Written in the aftermath of the civil rights era’s expansive hopes, James Baldwin’s last novel, Just Above My Head (1979), examines a fundamental issue, the choice between hope and skepticism, or prophecy and doubt. Baldwin approaches this issue by questioning two cornerstone ideas of his fiction, the need for prophetic art and this art’s focus on anticipating a renovated society, often pictured in terms adapted from apocalyptic biblical texts and Gospel music lyrics. Just Above My Head is Baldwin’s fullest presentation of this kind of art and its linkage to apocalyptic hopes. He dramatizes these ideas in the art of his Gospel singer protagonist, particularly in a climactic scene of artistic dedication whose Gospel lyric envisions “tearing down the kingdom of this world.” Yet Baldwin also unsparingly questions these same ideas through plot and the blues-inflected skeptical-tragic consciousness of his narrator. Responding to a 1970s moment when hopes for transcendent justice seemed passé, Just Above My Head’s unique contribution is not to try to resolve the ideas it counterposes, but to face both the possible falseness of prophetic hope and our continuing need for it, and to present the necessity for choice in a final dream that holds the key to the novel’s meaning. In presenting this issue through a sustained double-voiced narrative that reexamines its author’s artistic practice and raises fundamental choices in outlook and conduct, Just Above My Head evidences the continuing artistic vitality of Baldwin’s late fiction.

James Baldwin Review
Daniel Gerster

v 9 v Catholic anti-communism, the bomb and perceptions of apocalypse in West Germany and the USA, 1945–90 Daniel Gerster Christian religion and war have shared a common history for centuries. There is, in fact, a long and entangled Christian discourse on ‘war’, even though Christianity has repeatedly emphasised the founding myth of it being purely a ‘peace religion’.1 Yet, since the late third century at the latest, such self-perception has conflicted with different Christian concepts that justified war and thus made it conceivable. Most influential in this

in Understanding the imaginary war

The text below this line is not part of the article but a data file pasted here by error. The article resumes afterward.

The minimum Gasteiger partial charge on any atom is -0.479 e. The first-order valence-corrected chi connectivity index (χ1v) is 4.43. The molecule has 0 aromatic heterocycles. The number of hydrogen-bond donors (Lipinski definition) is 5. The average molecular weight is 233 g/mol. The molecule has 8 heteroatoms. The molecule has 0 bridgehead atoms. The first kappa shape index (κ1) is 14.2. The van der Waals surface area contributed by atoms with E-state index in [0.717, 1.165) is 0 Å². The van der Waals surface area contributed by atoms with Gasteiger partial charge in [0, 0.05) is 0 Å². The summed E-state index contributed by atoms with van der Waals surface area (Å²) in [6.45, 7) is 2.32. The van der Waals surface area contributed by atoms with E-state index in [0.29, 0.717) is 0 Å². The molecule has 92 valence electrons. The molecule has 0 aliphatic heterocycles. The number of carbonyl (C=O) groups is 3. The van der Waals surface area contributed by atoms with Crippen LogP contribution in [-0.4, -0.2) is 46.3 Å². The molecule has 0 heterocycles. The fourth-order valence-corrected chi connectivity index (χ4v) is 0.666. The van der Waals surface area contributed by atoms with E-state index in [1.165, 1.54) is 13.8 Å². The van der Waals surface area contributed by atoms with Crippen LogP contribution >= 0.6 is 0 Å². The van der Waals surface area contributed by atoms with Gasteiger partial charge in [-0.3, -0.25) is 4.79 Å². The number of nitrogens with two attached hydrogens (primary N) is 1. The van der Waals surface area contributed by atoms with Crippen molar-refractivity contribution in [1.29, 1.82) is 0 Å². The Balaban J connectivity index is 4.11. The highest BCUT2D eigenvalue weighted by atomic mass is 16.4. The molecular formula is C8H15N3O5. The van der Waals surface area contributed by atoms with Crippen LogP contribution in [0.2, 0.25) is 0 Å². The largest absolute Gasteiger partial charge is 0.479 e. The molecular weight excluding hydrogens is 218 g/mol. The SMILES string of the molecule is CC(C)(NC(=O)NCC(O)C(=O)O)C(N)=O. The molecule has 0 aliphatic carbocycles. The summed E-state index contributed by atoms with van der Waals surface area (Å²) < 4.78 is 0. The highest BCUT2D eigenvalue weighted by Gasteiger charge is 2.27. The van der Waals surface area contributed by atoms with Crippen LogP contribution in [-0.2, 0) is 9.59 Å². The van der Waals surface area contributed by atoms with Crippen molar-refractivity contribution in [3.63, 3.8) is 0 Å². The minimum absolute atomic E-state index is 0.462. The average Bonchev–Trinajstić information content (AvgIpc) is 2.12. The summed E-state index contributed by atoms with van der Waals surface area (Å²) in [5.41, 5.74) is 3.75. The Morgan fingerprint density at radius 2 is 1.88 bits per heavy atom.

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The myth of the Flood in Anglo-Saxon England
Author: Daniel Anlezark

The story of the Flood, inherited by the Anglo-Saxons during their conversion to Christianity, was transformed by them into a vital myth through which they interpreted the whole of history and their place in it. The dual character of the myth, with the opposition between threatened destruction and hope of renewal, presented commentators with a potent historical metaphor, which they exploited in their own changing historical circumstance. This book explores the use of this metaphor in the writings of the Anglo-Saxons. It is the integration of a well-known biblical story into the historical and cultural self-definition of a group of people converted to Christianity and its worldview. The Flood in the Bible is clearly a punishment, though the sin is not so well defined. This forms part of a historical pattern of sin and punishment extending back to Eden, and progressed to the sin and exile of Cain. For Bede the historian, the Flood was a key event in the earlier history of the world; for Bede the theologian, the Flood was an event replete with mystical significance. In Exodus and Andreas all the poems share an interest in two themes, which emerge from the biblical story of the Flood and its theological interpretation: covenant and apocalypse. Noah is the 'one father' not only of Israel, but of the whole human race, and his introduction widens the concept of 'inheritance' in the Exodus. The book concludes with a detailed discussion of the significance of the Flood myth in Beowulf.